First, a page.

Some Questions Answered.

Q: How does the Java Market provide security?
A: Security is automatic with the Java Market, because every job is run as a Java applet inside the provider's browser. This means that the Java 'sandbox'... the inbuilt security manager that keeps applets from harming the system they are run on... surrounds every Java Market job. There are planned enhancements to the system that will provide even tighter security.

Q: How can you do work when Java Applets can't do file I/O?
A: A standard Java trick is used: the applet does not write to or read from files on the provider's system, but instead accesses files stored on the market machine over a network connection. The file management code is complete (and is used in the examples;) in a short time, it will become available for all clients... transparently. Clients will be able to write their file code exactly as if they were running it on their own system.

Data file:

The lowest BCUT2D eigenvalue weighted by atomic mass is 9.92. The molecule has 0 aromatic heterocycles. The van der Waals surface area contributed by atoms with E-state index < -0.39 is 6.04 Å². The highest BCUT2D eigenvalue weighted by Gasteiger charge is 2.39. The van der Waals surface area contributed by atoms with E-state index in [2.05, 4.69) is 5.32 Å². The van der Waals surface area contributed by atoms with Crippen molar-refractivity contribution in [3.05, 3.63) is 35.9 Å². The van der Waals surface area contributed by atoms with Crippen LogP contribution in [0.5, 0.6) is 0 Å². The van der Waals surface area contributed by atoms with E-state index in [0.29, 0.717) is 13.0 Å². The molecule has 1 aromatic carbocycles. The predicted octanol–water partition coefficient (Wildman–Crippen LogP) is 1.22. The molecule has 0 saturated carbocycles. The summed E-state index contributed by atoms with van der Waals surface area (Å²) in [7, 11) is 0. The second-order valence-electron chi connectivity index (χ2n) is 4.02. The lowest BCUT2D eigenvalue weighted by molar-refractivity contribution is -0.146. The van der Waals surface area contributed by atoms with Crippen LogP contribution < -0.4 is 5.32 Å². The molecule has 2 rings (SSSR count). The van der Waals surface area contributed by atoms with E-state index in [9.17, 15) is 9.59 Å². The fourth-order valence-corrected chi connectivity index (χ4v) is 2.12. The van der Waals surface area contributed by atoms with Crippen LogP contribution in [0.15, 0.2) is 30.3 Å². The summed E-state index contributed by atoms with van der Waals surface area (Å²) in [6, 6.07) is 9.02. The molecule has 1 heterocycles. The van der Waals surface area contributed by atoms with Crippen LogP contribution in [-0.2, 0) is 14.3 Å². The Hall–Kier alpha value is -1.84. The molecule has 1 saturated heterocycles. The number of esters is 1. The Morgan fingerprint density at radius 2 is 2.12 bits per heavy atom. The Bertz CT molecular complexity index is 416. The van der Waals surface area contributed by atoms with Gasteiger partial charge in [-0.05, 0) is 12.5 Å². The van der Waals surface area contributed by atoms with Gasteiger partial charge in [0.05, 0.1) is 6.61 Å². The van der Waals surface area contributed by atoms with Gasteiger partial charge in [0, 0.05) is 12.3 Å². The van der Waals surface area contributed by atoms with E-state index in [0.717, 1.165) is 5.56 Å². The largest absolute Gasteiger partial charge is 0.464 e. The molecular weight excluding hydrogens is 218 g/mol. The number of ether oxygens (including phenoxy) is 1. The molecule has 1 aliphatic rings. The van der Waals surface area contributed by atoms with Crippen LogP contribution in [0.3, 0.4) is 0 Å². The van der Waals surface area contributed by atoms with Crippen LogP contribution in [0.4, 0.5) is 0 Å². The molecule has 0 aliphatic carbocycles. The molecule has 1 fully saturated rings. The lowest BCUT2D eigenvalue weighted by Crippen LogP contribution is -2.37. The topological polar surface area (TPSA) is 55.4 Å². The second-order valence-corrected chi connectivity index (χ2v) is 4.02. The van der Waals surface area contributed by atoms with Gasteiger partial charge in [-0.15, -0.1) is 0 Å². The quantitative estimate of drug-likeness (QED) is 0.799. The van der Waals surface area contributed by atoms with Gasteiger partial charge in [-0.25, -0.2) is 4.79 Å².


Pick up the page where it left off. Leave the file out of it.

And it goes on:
Q: How does the Java Market return results?
A: The simplest method possible: by email.

Q: Does the Java Market control jobs as they are executed?
A: Yes; each job is run in a separate browser window that the provider applet controls. Jobs can be stopped or started with ease. When the decision algorithms have been upgraded and checkpointing has been built in, it will be able to preempt jobs and move them to different machines.

Q: How do I make my machine available?
A: Follow the 'Become a Provider' link above, and click on the "Selection Complete" button. Your machine will be tested for speed and added to the Market's database. Then it will wait for the Market to give it a job.

Q: How do I start a job?
A: Follow the 'Become a Client' link above. Fill in the job name (just be sure to use a different one for each simultaneously running job,) your email address, and click "Selection Complete." For a different example, change '1' to '2' in the pages mentioned. You can also provide your own Java application, datafiles, and pages. The top .java file should be the main application, and you should include an .html file that calls it with the proper arguments.

Q: How do I 'monitor' the Market?
A: Follow the 'Monitor the Market' link above!

metacomputing@cnds.jhu.edu for more information.
Questions or comments to:
webmaster (at) dsn.jhu.edu
TEL: (410) 516-5562
FAX: (410) 516-6134
Distributed Systems and Networks Lab
Computer Science Department
Johns Hopkins University
3400 N. Charles Street Baltimore, MD 21218-2686